Product Selection – The final selection list was between A10 Networks and Brocade Load Balancer (was Riverbed). The market leader F5 Networks was too expensive after preliminary pricing ( 300 – 500% more).
Internet Connectivity and ISP Resilience
A web application needs many different criteria from web connectivity.
- multiple Internet connections for bandwidth
- multiple Internet connections for provider redundancy
- multiple connections empowers the client to have a stronger negotiating position with providers.
- latency of user sessions will be improved by reducing path distance to user (requires DNS Load Balancing) Note: IP Anycast could be used but it is complex to monitor performance and operation.
IPv4 Address Exhaustion
Another major concern is the IPv4 address exhaustion. The acquisition of Public IPv4 address allocation for even a /24 has become almost impossible. It is possible to purchase IPv4 range from broker but the costs are very high. A lack of IPv4 address could restrict business growth since the company is predicting exponential growth.
It’s possible to ask provider to allocate smaller range of IP Address per connection, typically a /28. This would avoid the require to own IP address. Those IPv4 address would not belong to the company and means that the network design must be independent of the IP Address.
In a large data centre/co-lo facility , access to bandwidth is reasonably straightforward. Both 1GbE and 10GbE circuits are readily available but it remain desirable to load balance across different bandwidths. One use case is when a global product gains significant traction in a specific geography and it may be practical to purchase sub-rate gigabits per second on a 10GbE bearer from a specific provider to improve customer experience.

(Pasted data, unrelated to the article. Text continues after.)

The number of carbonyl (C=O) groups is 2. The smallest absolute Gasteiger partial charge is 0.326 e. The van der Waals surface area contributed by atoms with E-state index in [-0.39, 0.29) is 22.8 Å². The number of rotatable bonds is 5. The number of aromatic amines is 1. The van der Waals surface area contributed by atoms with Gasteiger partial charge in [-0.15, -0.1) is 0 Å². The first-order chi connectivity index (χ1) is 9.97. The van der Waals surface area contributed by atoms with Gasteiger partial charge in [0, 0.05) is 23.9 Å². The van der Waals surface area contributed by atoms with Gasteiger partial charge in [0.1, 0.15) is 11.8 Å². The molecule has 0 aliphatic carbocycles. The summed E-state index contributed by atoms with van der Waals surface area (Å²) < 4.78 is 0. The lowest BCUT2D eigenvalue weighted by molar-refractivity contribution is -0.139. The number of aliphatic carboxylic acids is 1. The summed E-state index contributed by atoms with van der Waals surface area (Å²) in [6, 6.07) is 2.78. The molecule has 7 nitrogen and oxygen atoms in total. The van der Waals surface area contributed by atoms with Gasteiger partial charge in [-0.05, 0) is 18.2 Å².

BGP and Front End Router Avoidance
In previous reviews of this design, engineers have highlighted the lack of front end routers with BGP for load balancing. When using BGP-enabled routers for Internet paths, control over the “client to front-end” path is close to zero and determined by external factors in the Internet. You cannot influence the path from client to server as this is determined by the BGP routing protocol and pathways in the Internet.
Secondly, the capital cost of large physical routers to connect 100Gbps of Internet bandwidth is an enormous up front cost for zero business benefit (its not an investment just a cost).
In this case, each load balancer is the “internet router”. This reduces the component count, simplifies the operation and scales horizontally as more bandwidth is added. Instead of purchasing one pair of very large hardware routers, I can consider using software OR hardware load balancers according to link speed. For certain load balancer vendors, you can run virtual instances on hardware in this mode.
Some people recommend the use of the Cisco IOS routers running the Performance Routing (PfR) feature to monitor packet and network quality from Internet. While PfR is a good solution, the complexity of configuration and operation is serious drawback. Attempting to train a 24-hour help desk function on PfR is a serious challenge that requires a large and ongoing training investment. Discussions with colleagues and personal experience suggest Cisco PfR has been a poor experience due to bugs – a cost was associated with this risk.